Publication Date: Friday, April 23, 2004|
Under the Tuscan sun -- sort of
Under the Tuscan sun -- sort of
(April 23, 2004) Patrons drawn to Osteria's homey setting and house-made pasta
by Dale F. Bentson
"O steria" means "tavern" in Italian, a place where people gather to eat, drink and socialize.
Osteria in Palo Alto is that kind of place. People like it, despite the crowds, noise and nondescript decor. The wine list is so-so and they can run out of some desserts. Yet it's homey and patrons enjoy the cooking. Service is prompt and prices are good. It's a cozy nook that has thrived for years.
"We know how to make food taste good," said Greg Piccinini who co-owns the restaurant with his father, Angelo. "We serve good fare at reasonable prices, using authentic recipes, and (we) have a very knowledgeable professional kitchen staff."
The Piccininis both had extensive restaurant experience when they opened Osteria in 1986.
"Our head chef and sauce chef have been with us since the beginning," Piccinini added. "We do things the old fashioned way -- in the kitchen and taking care of our customers."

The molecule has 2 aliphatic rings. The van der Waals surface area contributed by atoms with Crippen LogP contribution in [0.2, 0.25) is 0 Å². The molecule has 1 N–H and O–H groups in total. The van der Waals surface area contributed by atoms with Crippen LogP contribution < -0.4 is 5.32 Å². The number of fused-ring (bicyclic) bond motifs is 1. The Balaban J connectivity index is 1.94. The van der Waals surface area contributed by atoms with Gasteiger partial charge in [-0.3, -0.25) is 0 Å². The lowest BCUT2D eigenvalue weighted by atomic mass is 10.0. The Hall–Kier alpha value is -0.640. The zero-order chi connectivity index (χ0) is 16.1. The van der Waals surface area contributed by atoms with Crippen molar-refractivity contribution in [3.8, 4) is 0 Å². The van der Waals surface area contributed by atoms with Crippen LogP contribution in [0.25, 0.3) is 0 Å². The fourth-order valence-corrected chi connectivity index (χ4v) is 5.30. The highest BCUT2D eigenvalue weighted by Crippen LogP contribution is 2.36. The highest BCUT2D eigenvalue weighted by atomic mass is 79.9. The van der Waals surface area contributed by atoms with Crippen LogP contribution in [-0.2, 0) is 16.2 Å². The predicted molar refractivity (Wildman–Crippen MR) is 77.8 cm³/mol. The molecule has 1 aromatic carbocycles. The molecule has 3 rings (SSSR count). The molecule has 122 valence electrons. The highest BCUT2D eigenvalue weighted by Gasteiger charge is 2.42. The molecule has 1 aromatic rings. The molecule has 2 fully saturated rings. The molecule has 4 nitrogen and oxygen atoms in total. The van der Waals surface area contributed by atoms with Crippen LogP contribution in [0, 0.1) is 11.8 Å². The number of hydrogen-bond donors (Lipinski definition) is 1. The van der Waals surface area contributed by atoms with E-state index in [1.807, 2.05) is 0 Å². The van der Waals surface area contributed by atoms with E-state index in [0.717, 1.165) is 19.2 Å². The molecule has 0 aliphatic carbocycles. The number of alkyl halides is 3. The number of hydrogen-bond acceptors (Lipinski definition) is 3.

The somewhat worn decor is simple, with each table topped with white linens, tiny plastic flowers, chipped salt-and-pepper shakers and a candle. Undemanding contemporary artwork fade into the creamy walls.
But even on Monday evenings, Osteria can be jammed with people waiting in line to eat. With a reservation on each visit, I had no delay in being seated.
A refreshing way to start dinner was with the sweet, fragrant Parma prosciutto and melon ($7). Tasty razor-thin ham was draped over barely ripe melon. Parma is seasoned, salt-cured, air-dried ham with no added chemicals; it is saltier, drier, firmer and redder than other imported hams.
Polenta with wild mushrooms ($6.50) was another way we whetted our appetites. The cake-like polenta provided a sturdy and tasty base for the medley of shiitake and other sliced mushrooms that were covered in a lightly acidic tomato sauce. The mushrooms change daily, according to what is fresh and available.
The minestrone ($4.50) was a rich flavorful bowl, the kind your Mama used to make if she had any Italian inclinations. It was chock full of fresh carrots, mushrooms, zucchini and onions in a stock of bean and chicken. A prosciutto bone was thrown in the stockpot for added flavor.
The generous portion of eggplant ($11.50) was ideal for my vegetarian friend. It had been dredged in flour, sauteed, then stuffed with soft Teleme cheese. Topped with fresh spinach, it had been submerged in marinara sauce (tomato, onion, garlic and oregano) and baked until it was thick and rich.